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Reporting crime against women

Syed Mazhar Hasnain

SHOWCASING THE APPEARANCE of women seems to be the focal point in; not all but most of the newspapers of Pakistan. Showering glamorous and at times sexually provocative images of women in human interest sections of the papers shows the imprudence of the editors on coverage.

Because of that practice you can hardly differentiate between ‘fashion’ and the ‘women’ sections. Mistakenly our newspapers are giving women the lead on fashion arena. But the situation is drastically different when it comes to reporting crime news related to women. The happy-go-lucky image of Pakistani women does not reflect the real state of affairs in regards to fair sex.

Despite of having accepted the charter of UN; Pakistani women in general are deprived of civil rights. Women in the rural areas of Pakistan, which spreads over 67% of the country, are the most vulnerable to ill treatment by male members of the society. They suffer highly from domestic violence, unfavorable societal norms, and traditions, local customs and so on. Crime, like ‘honour killing’is a stigmatic practice, tarnishing the image of Pakistan as a civilized society. Media coverage throughout the world reflects the rate of crime against women in respective societies. Unfortunately in Pakistan, the rate of crime against women is quite high. But very few of them are reported on media scene. The comparative statistics regarding women’s rights violation and related media coverage issued by Women’s Rights Activists and other Human Rights Watch Groups, show grievances. Media is not seemed to be up to the mark on covering and highlighting the issue of women’s rights violation.

The finding of a research of four national dailies of Pakistan, conducted by the students of Mass Communication Department, University of Karachi reveals that the local newspapers are giving less preference to the issue of “Crimes against Women in Pakistan”. The ratio of the covered space given to “Crimes against Women in Pakistan”
is far less (0.48) as opposed to the space given to the advertisement (15.33). It exposes grievance on media’s part; as the report of the government’s own Commission of Inquiry for Women states that only the estimation of the cases of domestic violence against women ranges from 65 to 70 %.

The findings do not support the popular view that English newspapers give more preference to the coverage on this issue. When it comes to the accumulative average (50.44 Urdu and 49.56 English) the Urdu newspapers go a bit higher.

The research findings are also congruent to the view that newspaper organisations have become corporate oriented. The issue of public concerns seems to be compromised with the space given to the advertisements, which is basically a revenue generation tool, The highest percentage of the ads is significantly higher (15.33%) as opposed to the space (0.48%) given to the issue. The largest space given to ads (70.69 %) has been found in the papers, which is reported to have the least coverage on the issue.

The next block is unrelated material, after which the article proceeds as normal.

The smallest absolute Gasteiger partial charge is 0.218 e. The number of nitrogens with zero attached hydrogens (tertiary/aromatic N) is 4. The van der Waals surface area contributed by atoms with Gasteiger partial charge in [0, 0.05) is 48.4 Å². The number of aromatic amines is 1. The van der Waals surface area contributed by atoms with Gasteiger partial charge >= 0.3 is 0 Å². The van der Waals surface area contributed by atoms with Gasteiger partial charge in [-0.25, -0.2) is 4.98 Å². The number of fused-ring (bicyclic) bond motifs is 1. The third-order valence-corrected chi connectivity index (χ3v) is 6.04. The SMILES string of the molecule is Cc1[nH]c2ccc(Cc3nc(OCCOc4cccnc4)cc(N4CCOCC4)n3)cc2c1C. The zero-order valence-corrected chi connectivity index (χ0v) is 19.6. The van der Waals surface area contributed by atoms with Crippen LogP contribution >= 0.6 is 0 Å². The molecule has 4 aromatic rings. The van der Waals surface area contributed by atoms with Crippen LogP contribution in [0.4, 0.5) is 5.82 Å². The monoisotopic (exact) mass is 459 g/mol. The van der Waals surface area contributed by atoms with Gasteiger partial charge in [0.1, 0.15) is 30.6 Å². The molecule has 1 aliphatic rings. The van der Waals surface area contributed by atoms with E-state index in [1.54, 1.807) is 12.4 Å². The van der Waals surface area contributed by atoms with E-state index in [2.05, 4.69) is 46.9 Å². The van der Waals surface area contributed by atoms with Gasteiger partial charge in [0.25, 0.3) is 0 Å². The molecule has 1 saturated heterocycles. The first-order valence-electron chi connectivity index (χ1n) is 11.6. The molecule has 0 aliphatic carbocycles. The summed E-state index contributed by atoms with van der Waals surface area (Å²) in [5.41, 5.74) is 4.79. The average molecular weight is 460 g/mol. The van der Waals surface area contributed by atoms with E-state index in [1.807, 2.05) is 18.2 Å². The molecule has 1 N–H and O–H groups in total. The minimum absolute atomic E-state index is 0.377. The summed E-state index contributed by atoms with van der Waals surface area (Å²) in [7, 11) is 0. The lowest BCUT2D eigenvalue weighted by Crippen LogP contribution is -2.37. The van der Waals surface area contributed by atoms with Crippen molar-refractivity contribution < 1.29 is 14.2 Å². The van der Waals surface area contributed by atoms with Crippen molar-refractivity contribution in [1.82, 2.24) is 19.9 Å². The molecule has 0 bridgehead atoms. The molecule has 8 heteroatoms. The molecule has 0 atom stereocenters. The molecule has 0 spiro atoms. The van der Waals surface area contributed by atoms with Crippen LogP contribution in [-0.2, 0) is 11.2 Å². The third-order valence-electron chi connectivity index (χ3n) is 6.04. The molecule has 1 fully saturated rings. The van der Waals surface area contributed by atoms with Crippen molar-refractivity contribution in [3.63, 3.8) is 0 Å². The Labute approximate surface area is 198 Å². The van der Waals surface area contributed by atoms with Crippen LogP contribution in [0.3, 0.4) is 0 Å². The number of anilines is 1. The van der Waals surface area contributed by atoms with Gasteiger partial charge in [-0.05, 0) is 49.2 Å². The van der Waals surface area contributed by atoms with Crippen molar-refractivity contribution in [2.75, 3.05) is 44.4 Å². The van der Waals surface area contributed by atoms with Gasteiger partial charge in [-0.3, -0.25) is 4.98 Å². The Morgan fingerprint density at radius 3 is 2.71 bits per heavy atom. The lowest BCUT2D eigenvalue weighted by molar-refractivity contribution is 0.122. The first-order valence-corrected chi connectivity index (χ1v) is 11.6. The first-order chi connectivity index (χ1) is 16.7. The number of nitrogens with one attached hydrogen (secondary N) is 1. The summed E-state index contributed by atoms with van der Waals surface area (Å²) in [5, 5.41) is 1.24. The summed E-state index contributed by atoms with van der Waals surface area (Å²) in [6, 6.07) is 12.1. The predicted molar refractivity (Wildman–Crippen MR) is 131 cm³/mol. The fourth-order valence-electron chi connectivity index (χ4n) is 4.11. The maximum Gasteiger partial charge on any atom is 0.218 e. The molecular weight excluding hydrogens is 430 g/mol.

On the other end, the report of Human Rights Commission of Pakistan (Aug, 1999) states ‘Women in Pakistan face the threat of multiple forms of violence, including sexual violence by family members, strangers, and state agents; domestic abuse, including spousal murder and being burned, disfigured with acid, beaten, And threatened; ritual honour killings (Karo Kari) and custodial abuse and torture. The worst victims were women of the poor and middle classes. Their lack of resources made them the primary target of the police and the criminals It also rendered them more vulnerable to oppressive customs and mores inside homes and outside”.

The report of the government’s own Commission of Inquiry for Women, states that only the estimation of the cases of domestic violence against women though, newspapers are not wholly responsible to bring the issue to light. There are several other factors hampering the issues to be highlighted. The close set-up and low literacy rate of Pakistani society do contribute in this situation.
Feudal lords and masses suppress reporting things in which any humiliation in regards to women is involved. There are number of reasons where victims do not want to be reported on media because afterwards the whole family of the victim has to bear the social criticism and harassment.

But still in male dominant and mal-administrative societies, like ours, we tend to rely on media for projecting such issues. It is the duty of our newspapers to play a positive role in society and report the truth.

Source: The Nation